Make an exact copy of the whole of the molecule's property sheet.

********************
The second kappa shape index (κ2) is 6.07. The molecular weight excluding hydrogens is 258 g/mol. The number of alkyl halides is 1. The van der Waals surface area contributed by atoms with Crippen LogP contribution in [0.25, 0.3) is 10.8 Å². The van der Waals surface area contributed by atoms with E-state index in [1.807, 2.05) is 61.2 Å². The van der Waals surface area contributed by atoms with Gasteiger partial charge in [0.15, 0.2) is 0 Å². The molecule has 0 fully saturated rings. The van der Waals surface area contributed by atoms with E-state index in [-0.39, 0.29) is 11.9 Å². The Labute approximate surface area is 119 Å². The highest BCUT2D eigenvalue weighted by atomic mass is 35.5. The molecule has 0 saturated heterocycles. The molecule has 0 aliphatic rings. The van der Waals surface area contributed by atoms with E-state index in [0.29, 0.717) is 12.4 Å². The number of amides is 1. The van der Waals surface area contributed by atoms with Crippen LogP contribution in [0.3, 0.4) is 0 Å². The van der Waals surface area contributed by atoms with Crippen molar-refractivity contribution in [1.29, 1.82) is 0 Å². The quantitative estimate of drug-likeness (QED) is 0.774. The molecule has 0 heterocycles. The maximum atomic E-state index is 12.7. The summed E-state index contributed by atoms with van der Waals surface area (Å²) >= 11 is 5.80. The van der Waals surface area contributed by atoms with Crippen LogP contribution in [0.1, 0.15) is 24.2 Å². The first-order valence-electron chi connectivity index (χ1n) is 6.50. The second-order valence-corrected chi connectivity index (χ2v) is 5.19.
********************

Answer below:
The second kappa shape index (κ2) is 6.07. The molecular weight excluding hydrogens is 258 g/mol. The number of alkyl halides is 1. The van der Waals surface area contributed by atoms with Crippen LogP contribution in [0.25, 0.3) is 10.8 Å². The van der Waals surface area contributed by atoms with E-state index in [1.807, 2.05) is 61.2 Å². The van der Waals surface area contributed by atoms with Gasteiger partial charge in [0.15, 0.2) is 0 Å². The molecule has 0 fully saturated rings. The van der Waals surface area contributed by atoms with E-state index in [-0.39, 0.29) is 11.9 Å². The Labute approximate surface area is 119 Å². The highest BCUT2D eigenvalue weighted by atomic mass is 35.5. The molecule has 0 saturated heterocycles. The molecule has 0 aliphatic rings. The van der Waals surface area contributed by atoms with E-state index in [0.29, 0.717) is 12.4 Å². The number of amides is 1. The van der Waals surface area contributed by atoms with Crippen LogP contribution in [0.3, 0.4) is 0 Å². The van der Waals surface area contributed by atoms with Crippen molar-refractivity contribution in [1.29, 1.82) is 0 Å². The quantitative estimate of drug-likeness (QED) is 0.774. The molecule has 0 heterocycles. The maximum atomic E-state index is 12.7. The summed E-state index contributed by atoms with van der Waals surface area (Å²) >= 11 is 5.80. The van der Waals surface area contributed by atoms with Crippen LogP contribution in [0.1, 0.15) is 24.2 Å². The first-order valence-electron chi connectivity index (χ1n) is 6.50. The second-order valence-corrected chi connectivity index (χ2v) is 5.19.